Orna Berry (center) has become a partner in Israel Gemini Funds, a venture capital group, since leaving as Chief Scientist of Israel’s Ministry for Industry and Trade.With her short silvery hair, dark pants suit and sensible flat-heeled shoes, Orna Berry could be mistaken for any executive on her way to work. Engage her in conversation, though, and Israel’s former Chief Scientist of the Ministry of Industry and Trade quickly makes an impression.

Berry is well versed in the delicate relationships among a country’s external global partnerships, internal management experience and pure innovation so important to growing a technology-based economy. She’s also a superb role model for any woman pursuing a career in science or technology.

As Israel’s first female Chief Scientist, from early 1997 until May 2000, Berry implemented more than $450 million in government funds to support and encourage industrial research and development. Before joining the government, Berry co-founded ORNET Data Communication Technologies Ltd., raising the venture capital, building worldwide infrastructure and then managing its sale to Siemens for $30 million. She also served as chief scientist of Fibronics and as a senior research engineer in companies such as IBM and UNISYS.

With her work in government over, Berry is now a venture partner in Gemini Israel Funds as well as the active chairperson at both Lambda Crossing, Ltd., an optical component company, and at WanWall, Inc., a security information protection company. She is a frequent lecturer in Israel, Europe and the United States on issues related to high tech and women in science and technology.

I had a chance to talk with Berry about Israel’s technology market, the major challenges it faces and the role women play in the Israeli economy.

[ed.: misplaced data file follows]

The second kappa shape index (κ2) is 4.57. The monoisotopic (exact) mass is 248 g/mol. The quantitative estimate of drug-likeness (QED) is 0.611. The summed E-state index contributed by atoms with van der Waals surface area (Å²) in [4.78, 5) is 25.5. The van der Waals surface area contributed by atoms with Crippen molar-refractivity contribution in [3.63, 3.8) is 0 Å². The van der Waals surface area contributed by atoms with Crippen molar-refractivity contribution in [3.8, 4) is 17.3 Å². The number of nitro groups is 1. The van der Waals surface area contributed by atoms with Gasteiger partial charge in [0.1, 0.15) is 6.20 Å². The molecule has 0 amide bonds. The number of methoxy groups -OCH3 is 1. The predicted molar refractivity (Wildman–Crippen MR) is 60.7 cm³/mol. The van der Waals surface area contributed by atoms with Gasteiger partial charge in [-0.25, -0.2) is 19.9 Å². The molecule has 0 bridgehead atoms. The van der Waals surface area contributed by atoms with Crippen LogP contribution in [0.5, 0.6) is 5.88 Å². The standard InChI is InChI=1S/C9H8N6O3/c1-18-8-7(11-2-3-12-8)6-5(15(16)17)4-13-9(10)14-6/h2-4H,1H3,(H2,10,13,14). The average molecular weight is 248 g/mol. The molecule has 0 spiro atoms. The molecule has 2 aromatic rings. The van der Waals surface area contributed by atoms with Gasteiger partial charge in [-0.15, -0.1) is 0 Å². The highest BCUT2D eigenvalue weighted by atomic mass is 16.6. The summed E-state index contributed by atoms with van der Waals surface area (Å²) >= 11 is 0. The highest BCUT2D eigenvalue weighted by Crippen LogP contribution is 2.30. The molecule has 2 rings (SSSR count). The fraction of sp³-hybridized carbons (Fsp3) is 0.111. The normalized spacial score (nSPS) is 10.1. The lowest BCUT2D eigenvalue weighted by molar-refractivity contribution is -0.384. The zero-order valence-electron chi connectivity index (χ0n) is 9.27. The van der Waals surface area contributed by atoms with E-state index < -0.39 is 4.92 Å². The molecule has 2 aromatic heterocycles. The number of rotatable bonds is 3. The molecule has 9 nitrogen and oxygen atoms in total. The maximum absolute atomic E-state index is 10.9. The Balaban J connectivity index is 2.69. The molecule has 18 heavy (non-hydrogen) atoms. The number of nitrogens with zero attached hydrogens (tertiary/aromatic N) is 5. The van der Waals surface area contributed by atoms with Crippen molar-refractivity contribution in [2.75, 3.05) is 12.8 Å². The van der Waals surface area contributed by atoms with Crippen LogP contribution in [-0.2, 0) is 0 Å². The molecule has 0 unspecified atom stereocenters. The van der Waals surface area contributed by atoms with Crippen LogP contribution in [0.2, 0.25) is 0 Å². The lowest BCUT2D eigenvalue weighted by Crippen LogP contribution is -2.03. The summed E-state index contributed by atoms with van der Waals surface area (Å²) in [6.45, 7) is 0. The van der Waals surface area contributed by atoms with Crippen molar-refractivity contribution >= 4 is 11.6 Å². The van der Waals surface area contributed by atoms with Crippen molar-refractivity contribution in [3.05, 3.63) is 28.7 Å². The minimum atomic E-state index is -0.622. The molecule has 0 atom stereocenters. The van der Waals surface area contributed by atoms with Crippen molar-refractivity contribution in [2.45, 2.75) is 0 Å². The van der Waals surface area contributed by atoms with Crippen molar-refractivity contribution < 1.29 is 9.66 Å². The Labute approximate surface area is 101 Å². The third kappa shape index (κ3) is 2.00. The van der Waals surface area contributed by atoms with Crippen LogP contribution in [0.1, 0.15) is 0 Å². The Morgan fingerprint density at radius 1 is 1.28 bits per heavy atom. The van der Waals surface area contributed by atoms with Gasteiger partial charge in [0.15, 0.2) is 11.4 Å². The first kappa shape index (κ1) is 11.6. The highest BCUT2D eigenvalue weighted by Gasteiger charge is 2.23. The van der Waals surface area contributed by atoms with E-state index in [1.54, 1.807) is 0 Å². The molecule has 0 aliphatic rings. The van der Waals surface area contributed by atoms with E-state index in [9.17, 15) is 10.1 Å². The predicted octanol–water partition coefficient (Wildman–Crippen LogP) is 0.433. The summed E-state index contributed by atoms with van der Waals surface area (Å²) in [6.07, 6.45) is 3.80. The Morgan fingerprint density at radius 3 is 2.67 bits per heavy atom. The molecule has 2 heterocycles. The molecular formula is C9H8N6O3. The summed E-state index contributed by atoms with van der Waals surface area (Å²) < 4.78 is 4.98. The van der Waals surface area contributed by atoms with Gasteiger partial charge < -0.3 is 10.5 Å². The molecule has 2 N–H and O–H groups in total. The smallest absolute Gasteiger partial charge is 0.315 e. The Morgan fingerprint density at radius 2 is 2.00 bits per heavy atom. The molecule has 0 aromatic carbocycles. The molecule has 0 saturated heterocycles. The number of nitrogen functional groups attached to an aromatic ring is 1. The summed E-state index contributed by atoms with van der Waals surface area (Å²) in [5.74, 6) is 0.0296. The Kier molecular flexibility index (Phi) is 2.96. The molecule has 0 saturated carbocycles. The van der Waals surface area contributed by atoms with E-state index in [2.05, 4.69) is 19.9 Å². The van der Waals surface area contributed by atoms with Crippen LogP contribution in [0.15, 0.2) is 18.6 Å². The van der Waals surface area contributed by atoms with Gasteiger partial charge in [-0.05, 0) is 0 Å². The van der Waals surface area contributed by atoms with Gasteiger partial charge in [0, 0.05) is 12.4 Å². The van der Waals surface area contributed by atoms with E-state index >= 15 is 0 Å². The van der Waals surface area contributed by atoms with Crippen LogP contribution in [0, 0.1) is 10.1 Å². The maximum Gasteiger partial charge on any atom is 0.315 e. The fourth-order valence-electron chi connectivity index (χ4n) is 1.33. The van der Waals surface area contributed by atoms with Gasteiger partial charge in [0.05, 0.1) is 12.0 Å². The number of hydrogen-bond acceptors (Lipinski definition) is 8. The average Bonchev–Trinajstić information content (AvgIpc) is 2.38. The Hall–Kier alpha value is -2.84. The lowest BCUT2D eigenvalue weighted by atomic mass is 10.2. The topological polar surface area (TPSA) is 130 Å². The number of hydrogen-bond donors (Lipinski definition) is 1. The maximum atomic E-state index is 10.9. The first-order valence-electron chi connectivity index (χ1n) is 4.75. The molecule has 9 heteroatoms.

Q: How was being Chief Scientist similar or different from running your own company?

A: First of all, I’m the same person, so I don’t think there is such a big difference in terms of management skills. Obviously it’s different in that a lot your work is not actually running the objectives that you set. You have to take into consideration a lot of the environmental, governmental requirements, such as budgeting, protecting information, avoiding pressures so you can provide a continuous service. A lot of issues unrelated to your objectives require energy.

Q: It sounds like there is a lot of politicking.

A: Yes, there is lots of politics. Sometimes you’re lucky to work with good people – I worked with very good people who really see their national responsibility as the goal and not their own benefit.

Q: What was your greatest achievement as Chief Scientist?

A: I’d say it was as the promoter of innovation in a science and technology based economy – and establishing collaboration between technology and industries, the convergence between technology and the military.

Q: In Israel, it’s often the case that those with military experience are at the forefront of new technologies. Why is that?

A: This is not an issue of success, but an issue of the food chain. Normally, the people who study (science and technology) do not have the experience to apply what they know. The people in the military know the idea of improvisation and problem-solving highly competitive issues and also the moral responsibilities to protect lives. The idea of being competitive in technology is quite similar.

Q: Is Israel the next Silicon Valley?

A: Israel cannot be Silicon Valley. First, for products to be a success (in Israel), they must cross the border, whereas in Silicon Valley, product development can succeed within the area, because it’s a big enough market. Second, we have to talk to people who are very far away, 4000 miles away. It’s not easy to deal with our technology “neighbors.” That sort of shoulder rubbing does not exist simply because key partners are far away. Israel contains centers of innovation, but not an entire Silicon Valley.